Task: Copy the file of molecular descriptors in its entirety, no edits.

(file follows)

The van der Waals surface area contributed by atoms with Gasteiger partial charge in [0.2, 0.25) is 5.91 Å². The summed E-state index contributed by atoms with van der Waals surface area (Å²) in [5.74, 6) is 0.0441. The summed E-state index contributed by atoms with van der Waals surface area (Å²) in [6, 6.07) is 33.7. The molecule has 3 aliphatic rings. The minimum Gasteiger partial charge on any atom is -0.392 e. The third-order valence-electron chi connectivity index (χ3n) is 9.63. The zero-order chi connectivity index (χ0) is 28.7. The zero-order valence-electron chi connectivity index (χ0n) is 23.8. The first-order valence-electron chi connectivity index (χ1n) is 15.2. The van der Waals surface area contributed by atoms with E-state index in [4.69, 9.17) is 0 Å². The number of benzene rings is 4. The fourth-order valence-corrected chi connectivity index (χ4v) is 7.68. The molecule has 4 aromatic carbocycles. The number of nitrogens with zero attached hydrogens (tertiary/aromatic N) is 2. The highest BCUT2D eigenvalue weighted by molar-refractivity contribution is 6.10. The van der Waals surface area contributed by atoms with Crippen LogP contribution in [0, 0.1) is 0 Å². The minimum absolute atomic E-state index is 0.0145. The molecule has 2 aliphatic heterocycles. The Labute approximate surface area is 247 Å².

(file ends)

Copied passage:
The van der Waals surface area contributed by atoms with Gasteiger partial charge in [0.2, 0.25) is 5.91 Å². The summed E-state index contributed by atoms with van der Waals surface area (Å²) in [5.74, 6) is 0.0441. The summed E-state index contributed by atoms with van der Waals surface area (Å²) in [6, 6.07) is 33.7. The molecule has 3 aliphatic rings. The minimum Gasteiger partial charge on any atom is -0.392 e. The third-order valence-electron chi connectivity index (χ3n) is 9.63. The zero-order chi connectivity index (χ0) is 28.7. The zero-order valence-electron chi connectivity index (χ0n) is 23.8. The first-order valence-electron chi connectivity index (χ1n) is 15.2. The van der Waals surface area contributed by atoms with E-state index in [4.69, 9.17) is 0 Å². The number of benzene rings is 4. The fourth-order valence-corrected chi connectivity index (χ4v) is 7.68. The molecule has 4 aromatic carbocycles. The number of nitrogens with zero attached hydrogens (tertiary/aromatic N) is 2. The highest BCUT2D eigenvalue weighted by molar-refractivity contribution is 6.10. The van der Waals surface area contributed by atoms with Crippen LogP contribution in [0, 0.1) is 0 Å². The minimum absolute atomic E-state index is 0.0145. The molecule has 2 aliphatic heterocycles. The Labute approximate surface area is 247 Å².